Regular Article - Theoretical Physics
Comparing accretion disk profiles of Bogush–Galt’sov naked singularity and Kerr black hole
Zel’dovich International Center for Astrophysics, M. Akmullah Bashkir State Pedagogical University, 3A, October Revolution Street, 450008, Ufa, RB, Russia
2 Department of Physics and Astronomy, Bashkir State University, 47A, Lenin Street, 453103, Sterlitamak, RB, Russia
Accepted: 10 March 2022
Published online: 20 March 2022
It is well known that the Einstein-scalar system of general relativity can in principle yield non-unique exact spinning naked singularities, which lead to unique Kerr black hole when the scalar field is switched off. It is a challenging task to observationally distinguish these two types of objects. Since accretion process could be a viable diagnostic for this distinction, the purpose of the present work is to explore whether there could be features in the accretion profiles distinguishing the singularity from a Kerr black hole. Here we study the Novikov–Thorne thin accretion to a new spinning naked singularity with a scalar charge recently reported by Bogush and Gal’tsov (BG). Our study reveals that: (1) the conversion efficiency of the BG naked singularity is independent of and (2) the maxima of emissivity profiles for the BG singularity tend to shift towards the inner disk ISCO boundary and peak at a value significantly larger than those of a Kerr black hole with the increase of a, and relative shrinking of . All these effects are quantitatively tabulated, which reveal, for instance, that the flux from the naked singularity could be as high as times larger than that of a Kerr black hole. Since these distinguishing features are known to be shared also by other models of naked singularity, it is tempting to speculate that such behavior could be hallmark of naked singularities.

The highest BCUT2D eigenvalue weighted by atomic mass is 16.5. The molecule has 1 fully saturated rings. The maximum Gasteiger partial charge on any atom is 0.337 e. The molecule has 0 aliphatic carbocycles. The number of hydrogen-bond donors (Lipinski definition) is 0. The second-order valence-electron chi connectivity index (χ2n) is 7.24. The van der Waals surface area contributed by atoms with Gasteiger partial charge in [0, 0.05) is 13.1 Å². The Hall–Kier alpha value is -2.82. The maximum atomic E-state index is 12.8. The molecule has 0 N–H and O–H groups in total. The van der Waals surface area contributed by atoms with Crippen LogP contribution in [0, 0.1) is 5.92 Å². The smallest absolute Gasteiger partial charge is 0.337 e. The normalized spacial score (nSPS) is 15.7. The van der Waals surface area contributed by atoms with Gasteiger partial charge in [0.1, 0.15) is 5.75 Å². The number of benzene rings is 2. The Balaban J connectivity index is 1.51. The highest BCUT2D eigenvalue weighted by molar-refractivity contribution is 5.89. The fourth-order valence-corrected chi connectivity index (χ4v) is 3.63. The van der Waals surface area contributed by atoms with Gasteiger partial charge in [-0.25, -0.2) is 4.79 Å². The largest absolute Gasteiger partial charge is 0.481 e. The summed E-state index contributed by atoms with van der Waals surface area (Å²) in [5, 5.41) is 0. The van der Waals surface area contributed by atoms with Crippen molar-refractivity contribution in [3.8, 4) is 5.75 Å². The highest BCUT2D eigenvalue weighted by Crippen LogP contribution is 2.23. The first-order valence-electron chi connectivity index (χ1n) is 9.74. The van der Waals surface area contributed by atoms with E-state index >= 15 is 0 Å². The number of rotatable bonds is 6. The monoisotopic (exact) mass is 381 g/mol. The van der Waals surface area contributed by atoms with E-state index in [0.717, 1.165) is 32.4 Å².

© The Author(s) 2022
Open Access This article is licensed under a Creative Commons Attribution 4.0 International License, which permits use, sharing, adaptation, distribution and reproduction in any medium or format, as long as you give appropriate credit to the original author(s) and the source, provide a link to the Creative Commons licence, and indicate if changes were made. The images or other third party material in this article are included in the article’s Creative Commons licence, unless indicated otherwise in a credit line to the material. If material is not included in the article’s Creative Commons licence and your intended use is not permitted by statutory regulation or exceeds the permitted use, you will need to obtain permission directly from the copyright holder. To view a copy of this licence, visit http://creativecommons.org/licenses/by/4.0/.
Funded by SCOAP3